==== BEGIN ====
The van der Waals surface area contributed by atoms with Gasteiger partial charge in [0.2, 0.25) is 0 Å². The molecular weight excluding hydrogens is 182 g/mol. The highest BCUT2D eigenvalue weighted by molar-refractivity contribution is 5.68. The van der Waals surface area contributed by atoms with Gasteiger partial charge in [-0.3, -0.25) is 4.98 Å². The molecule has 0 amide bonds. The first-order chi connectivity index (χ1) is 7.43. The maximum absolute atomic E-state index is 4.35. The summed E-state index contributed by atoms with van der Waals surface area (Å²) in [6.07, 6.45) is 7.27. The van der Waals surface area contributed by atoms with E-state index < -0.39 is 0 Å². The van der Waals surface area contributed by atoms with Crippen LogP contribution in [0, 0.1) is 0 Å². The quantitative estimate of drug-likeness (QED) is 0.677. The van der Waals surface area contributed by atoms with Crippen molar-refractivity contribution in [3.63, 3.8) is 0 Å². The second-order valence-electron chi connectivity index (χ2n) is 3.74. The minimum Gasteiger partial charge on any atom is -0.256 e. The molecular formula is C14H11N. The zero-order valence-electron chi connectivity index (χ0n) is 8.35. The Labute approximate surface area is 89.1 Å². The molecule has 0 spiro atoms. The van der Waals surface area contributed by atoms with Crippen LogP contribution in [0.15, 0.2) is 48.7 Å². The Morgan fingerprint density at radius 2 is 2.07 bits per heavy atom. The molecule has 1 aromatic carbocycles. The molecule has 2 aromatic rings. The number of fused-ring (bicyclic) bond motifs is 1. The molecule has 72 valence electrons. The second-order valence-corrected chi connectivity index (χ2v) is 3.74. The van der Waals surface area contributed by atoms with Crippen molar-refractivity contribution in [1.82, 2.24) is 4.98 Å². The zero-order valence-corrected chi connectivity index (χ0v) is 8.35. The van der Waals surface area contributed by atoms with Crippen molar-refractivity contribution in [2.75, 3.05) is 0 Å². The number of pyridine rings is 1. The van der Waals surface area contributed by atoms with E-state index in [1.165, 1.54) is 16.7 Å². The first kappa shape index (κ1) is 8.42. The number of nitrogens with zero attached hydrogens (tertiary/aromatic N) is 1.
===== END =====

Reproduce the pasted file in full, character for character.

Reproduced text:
The van der Waals surface area contributed by atoms with Gasteiger partial charge in [0.2, 0.25) is 0 Å². The molecular weight excluding hydrogens is 182 g/mol. The highest BCUT2D eigenvalue weighted by molar-refractivity contribution is 5.68. The van der Waals surface area contributed by atoms with Gasteiger partial charge in [-0.3, -0.25) is 4.98 Å². The molecule has 0 amide bonds. The first-order chi connectivity index (χ1) is 7.43. The maximum absolute atomic E-state index is 4.35. The summed E-state index contributed by atoms with van der Waals surface area (Å²) in [6.07, 6.45) is 7.27. The van der Waals surface area contributed by atoms with E-state index < -0.39 is 0 Å². The van der Waals surface area contributed by atoms with Crippen LogP contribution in [0, 0.1) is 0 Å². The quantitative estimate of drug-likeness (QED) is 0.677. The van der Waals surface area contributed by atoms with Crippen molar-refractivity contribution in [3.63, 3.8) is 0 Å². The second-order valence-electron chi connectivity index (χ2n) is 3.74. The minimum Gasteiger partial charge on any atom is -0.256 e. The molecular formula is C14H11N. The zero-order valence-electron chi connectivity index (χ0n) is 8.35. The Labute approximate surface area is 89.1 Å². The molecule has 0 spiro atoms. The van der Waals surface area contributed by atoms with Crippen LogP contribution in [0.15, 0.2) is 48.7 Å². The Morgan fingerprint density at radius 2 is 2.07 bits per heavy atom. The molecule has 1 aromatic carbocycles. The molecule has 2 aromatic rings. The number of fused-ring (bicyclic) bond motifs is 1. The molecule has 72 valence electrons. The second-order valence-corrected chi connectivity index (χ2v) is 3.74. The van der Waals surface area contributed by atoms with Crippen molar-refractivity contribution in [1.82, 2.24) is 4.98 Å². The zero-order valence-corrected chi connectivity index (χ0v) is 8.35. The van der Waals surface area contributed by atoms with Crippen molar-refractivity contribution in [2.75, 3.05) is 0 Å². The number of pyridine rings is 1. The van der Waals surface area contributed by atoms with E-state index in [1.165, 1.54) is 16.7 Å². The first kappa shape index (κ1) is 8.42. The number of nitrogens with zero attached hydrogens (tertiary/aromatic N) is 1.